Epson BrightLink 585Wi Projector Review
BRIGHTLINK 585WI PROJECTOR – HARDWARE TOUR: Overview, Lens, Sensors, Control Panel
Typical of Epson’s ultra short throw projectors, the Brightlink 585Wi has it’s “lens” on the top surface, on a steep angle, pointing “up” or “down” at the projection surface at a steep angle. At a glance you can’t see it, it’s part of that smoked glass looking area that also houses the sensors for the interactive functions to track pen movements.
The projector typically is placed so that the closest part of the projector is 2.5 inches from a 60 inch diagonal WXGA image (16:10 aspect ratio). The other extreme is to fill a 100″ diagonal screen of the same aspect ratio. That requires the front of the projector to be a mere 12.2 inches from the projection surface! The projector supports a maximum size of 100″ diagonal at 16:10, or 97″ maximum with a 16:9 (HDTV shape) image. (Larger sizes aren’t practical for an interactive projector – people can’t interact with the upper portion of the surface if it’s 7, 8, 9 feet off the floor.)
There is no optical zoom feature, but the projector does offer digital zoom. The image immediately below shows the image of kids after being digitally zoomed in. The remote has zoom in and zoom out buttons for convenience. Or you can use the zoom tools shown in this image.
There is a focus control, which is located inside the filter compartment. It’s white, rectangular slider is visible on the left side of the open filter compartment in the last image below.
The control panel is on the front edge, and is typical of most projectors, but with an extra bell and whistle, discussed later.
A pair of long life filters are hidden behind a quick release hinged door on one side.
All of the connections are located facing the other side. There are a lot of connections, so things can get pretty tight in there. We’ll take a closer look on these pages.
Holes for mounting the Brightlink 585Wi to their wall mount and other mounting options are located on the bottom.
Brightlink 585Wi Lens and Lens Throw
The lens, as noted is mounted on a steep angle. This means that the output needs to be non-linear. Consider a table top placed 585Wi. The angle from the lens to the lower part of the screen is relatively moderate, perhaps 30 degrees up, while to hit the top part of the screen it’s more like 70 degrees (these are best guesses).
Because most surfaces including whiteboards, bounce the light off the surface at the same angle the light hit it, light hitting the top of the surface is mostly going to bounce toward the ceiling. As a result, the projector has to compensate, by having the light that hits the top of the screen be much brighter than the light with the shallower angle hitting the bottom.
That’s exactly what Epson does. When viewing the projector from a typical positions in the room, the screen appears evenly lit. In other words, the design works! (The challenge is how to measure the usable brightness.)
Once the projector is mounted or placed, simply adjust the focus.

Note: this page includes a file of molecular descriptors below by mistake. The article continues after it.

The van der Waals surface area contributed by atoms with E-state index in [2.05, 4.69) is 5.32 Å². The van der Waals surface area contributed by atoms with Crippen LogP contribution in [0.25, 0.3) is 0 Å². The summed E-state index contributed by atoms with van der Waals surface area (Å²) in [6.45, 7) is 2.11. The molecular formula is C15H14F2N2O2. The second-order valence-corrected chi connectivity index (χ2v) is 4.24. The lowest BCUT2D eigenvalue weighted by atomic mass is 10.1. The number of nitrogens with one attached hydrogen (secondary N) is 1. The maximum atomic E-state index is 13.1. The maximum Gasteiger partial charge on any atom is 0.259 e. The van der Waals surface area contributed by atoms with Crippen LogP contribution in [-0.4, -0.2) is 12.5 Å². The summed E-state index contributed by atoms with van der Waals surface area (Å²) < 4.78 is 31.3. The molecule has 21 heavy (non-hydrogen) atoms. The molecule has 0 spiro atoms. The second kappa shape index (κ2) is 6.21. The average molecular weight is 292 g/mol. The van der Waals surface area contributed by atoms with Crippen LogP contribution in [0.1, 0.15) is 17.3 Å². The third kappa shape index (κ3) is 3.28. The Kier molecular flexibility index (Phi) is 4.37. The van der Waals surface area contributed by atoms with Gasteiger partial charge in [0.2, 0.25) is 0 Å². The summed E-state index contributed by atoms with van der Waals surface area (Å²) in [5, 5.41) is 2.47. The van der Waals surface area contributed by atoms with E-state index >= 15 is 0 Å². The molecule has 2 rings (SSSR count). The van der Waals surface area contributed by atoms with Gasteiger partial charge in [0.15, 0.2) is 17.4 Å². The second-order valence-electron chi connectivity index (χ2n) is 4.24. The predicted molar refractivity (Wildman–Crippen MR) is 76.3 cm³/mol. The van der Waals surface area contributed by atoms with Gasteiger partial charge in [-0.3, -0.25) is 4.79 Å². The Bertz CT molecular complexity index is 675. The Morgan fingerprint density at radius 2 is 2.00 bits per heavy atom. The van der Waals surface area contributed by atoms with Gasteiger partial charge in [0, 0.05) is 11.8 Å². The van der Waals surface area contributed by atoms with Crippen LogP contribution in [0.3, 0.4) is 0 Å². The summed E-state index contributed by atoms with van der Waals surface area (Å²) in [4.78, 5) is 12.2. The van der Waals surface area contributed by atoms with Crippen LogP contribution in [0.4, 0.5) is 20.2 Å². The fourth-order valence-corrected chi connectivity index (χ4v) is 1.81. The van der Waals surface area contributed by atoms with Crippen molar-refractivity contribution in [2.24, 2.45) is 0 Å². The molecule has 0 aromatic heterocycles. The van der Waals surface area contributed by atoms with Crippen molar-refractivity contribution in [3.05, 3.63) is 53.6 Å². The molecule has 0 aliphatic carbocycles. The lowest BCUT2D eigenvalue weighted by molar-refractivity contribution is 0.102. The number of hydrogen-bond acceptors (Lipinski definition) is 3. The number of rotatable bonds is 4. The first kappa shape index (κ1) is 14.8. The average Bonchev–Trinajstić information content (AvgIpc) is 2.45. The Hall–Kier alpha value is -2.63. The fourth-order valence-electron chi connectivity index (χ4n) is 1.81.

Next to the lens are the sensors for tracking the pens, allowing all that cool interactive functionality. If the projector is mounted above the screen surface, or on a drafting table type of setup at the top, it’s easy to avoid blocking the sensors.
When using in a typical table top fashion it is possible to block the sensors (you’ll also be casting a large shadow on the projection surface), but it’s easy enough to avoid.
The auto setup of the interactive function takes less than a minute, and does the job very nicely, providing excellent accuracy, with the pen tip accuracy being typically within 1/2 inch, which is very good for such a large surface.
Once that is done, the projector is ready to start being used interactively.
Brightlink 585Wi Control Panel
Control Panels are handy things when they are within reach. In the case of the 585Wi, the control panel should be easily accessible of placed on a table top, mounted to a table or to a drafting table. If the projector is wall mounted above the screen, most likely the control panel will be just out of reach. Folks that’s why you also get a remote control.
Let’s look at the control panel, starting from the left if you are looking from the rear of the projector.
As you can see, there are the usual indicator lamps by the power switch. The projector uses the usual protocol of: Press once to power up, twice to power down that is shared by most projectors. Moving to the right:
Source Search is next. One can manually advance through all the inputs, or it will seek a live one out. Note that when it searches, it will stop on the first live input it finds, not continue on looking for others.
Just above and to the right is the menu button, and then comes all the navigation controls, consisting of four arrow keys in a diamond configuration, with the Enter button in the center. Just on the other side of the up arrow, from the Menu button is the Escape button which will let you move backward in the menus to the first level, and then off. (Pressing Menu when inside the menus closes the menu – also fairly typical of most projectors.) Far to the right is the Help button. You’ll see an example of Epson’s interactive Help function in our photo collection and comments on the Menus in this Hardware Tour.
The only other thing to note is that the four arrow keys take on different functions when you are not navigating menus. Up and Down arrows let you adjust keystone correction, while left and right control the digital zoom feature.
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